Buy The Way We Fall
Reviewer: Melissa on March 19, 2013
Rating: 4 out of 5 stars
It starts with one case of an itch that won’t go away, then the fever and a throat tickle follow. Before you know it you’re telling things to virtual strangers that you would usually have kept under wraps, and finally, hallucinations make you attack the people you hold most dear. And then, as if things couldn’t get worse, you die. In Megan Crewe’s The Way We Fall, a deadly virus sweeps through sixteen-year-old Kaelyn’s island community and the government, in the interest of safety, quarantine the island. Soon the bodies pile up, but those who are still healthy find it increasingly difficult to remain so all while they fight for the dwindling supplies in an effort to survive. Old rivals become friends in the face of danger and new love blossoms in a world gone wrong, but Kaelyn (“Kae”) keeps holding on to the belief that there has to be a way to save the people she loves most. Because what’s the point of surviving when all of the connections you have in this world are lost?
As with a few other YA books that I’ve read recently, such as Eric Walters and Teresa Toten’s The Taming, Abby McDonald’s Getting Over Garrett Delaney and Tom Ryan’s Way To Go, I picked up Crewe’s The Way We Fall because it was short-listed for the OLA’s 2013 White Pine Award. (I’ve been challenging myself to read each of the 10 nominees before the award’s ceremony on May 15, 2013, and I’m almost there.) Anyway, I’m really glad that I picked up this dystopian YA novel, the first in the Fallen World Trilogy, because there is something really powerful about it’s vacillation between poignant moments and an optimism that helps the main and secondary characters demonstrate that they’re stronger than they may have initially thought. It’s a novel that makes the reader question what they would do if they were in Kae’s situation, but at the same time shows them that hope exists in the direst circumstances.
Divided into three sections entitled, “Symptoms,” “Quarantine,” and “Mortality,” this novel flows much like a three act play, where the first act introduces the world and problem that the characters are meant to face, the second act offers further complications and dangers, and in the final act places every character in mortal danger. In each section, the stakes get higher, but rather than give up, the characters become more than who they might initially seem. Some characters, like Kae, grow stronger. Others, like Tessa, become increasingly three-dimensional the more the reader and Kae become acquainted with her. However, if you’re thinking that this is just another first-person apocalyptic novel, where the self-contained island is the extent to which readers are privy, too, then think again. Yes, this novel is written from Kae’s perspective, which is at times unreliable or at least, just without all the facts about her world and the people in which she inhabits it. However, Crewe decided to use the second-person through Kae’s perspective of the world, and she does so, quite cleverly, through a journal that Kae writes in religiously addressed to Leo, a character that we never meet in the first novel because he left the island before the virus started to study at a school on the mainland, and who was, at one time, Kae’s best friend, only they haven’t spoken for quite some time. By using the second person in the way she does, Crewe gives readers a more expansive world than they would have should Kae’s thoughts only and always be directed to her present, claustrophobia-inducing circumstances.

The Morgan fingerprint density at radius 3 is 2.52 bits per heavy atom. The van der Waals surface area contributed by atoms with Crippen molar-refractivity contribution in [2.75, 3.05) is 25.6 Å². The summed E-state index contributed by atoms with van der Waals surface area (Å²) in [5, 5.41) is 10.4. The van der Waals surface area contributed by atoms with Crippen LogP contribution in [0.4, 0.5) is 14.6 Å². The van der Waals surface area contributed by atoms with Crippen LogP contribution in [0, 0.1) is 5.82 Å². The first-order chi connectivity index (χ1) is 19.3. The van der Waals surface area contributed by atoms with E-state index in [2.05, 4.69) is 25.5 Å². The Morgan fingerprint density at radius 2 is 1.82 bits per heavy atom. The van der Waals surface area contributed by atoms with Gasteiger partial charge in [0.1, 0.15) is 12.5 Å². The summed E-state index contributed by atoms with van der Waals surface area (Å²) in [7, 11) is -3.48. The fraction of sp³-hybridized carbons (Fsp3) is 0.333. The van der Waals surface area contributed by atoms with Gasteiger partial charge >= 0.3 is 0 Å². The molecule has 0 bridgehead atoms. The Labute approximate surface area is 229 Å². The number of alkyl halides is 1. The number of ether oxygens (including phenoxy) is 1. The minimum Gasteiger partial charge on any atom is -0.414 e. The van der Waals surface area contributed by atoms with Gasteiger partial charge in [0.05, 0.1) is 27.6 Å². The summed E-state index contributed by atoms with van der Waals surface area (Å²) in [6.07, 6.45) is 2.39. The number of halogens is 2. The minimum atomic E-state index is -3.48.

It goes without saying, I think, that I loved this fast-paced novel and think that both teen readers and other adults with a love for YA will appreciate The Way We Fall as well. If I had to give any criticism of it though, I would have to say that because the predominance of Kae’s knowledge comes from her father (other than the information she pieces together herself), the dialogue between them sometimes appears heavy handed. Nevertheless, every detail he mentions or that Kae mentions about him figures into something important. With The Way We Fall, there are no loose ends, only new beginnings that I can’t wait to explore in book two, The Lives We Lost.
Buy The Way We Fall today!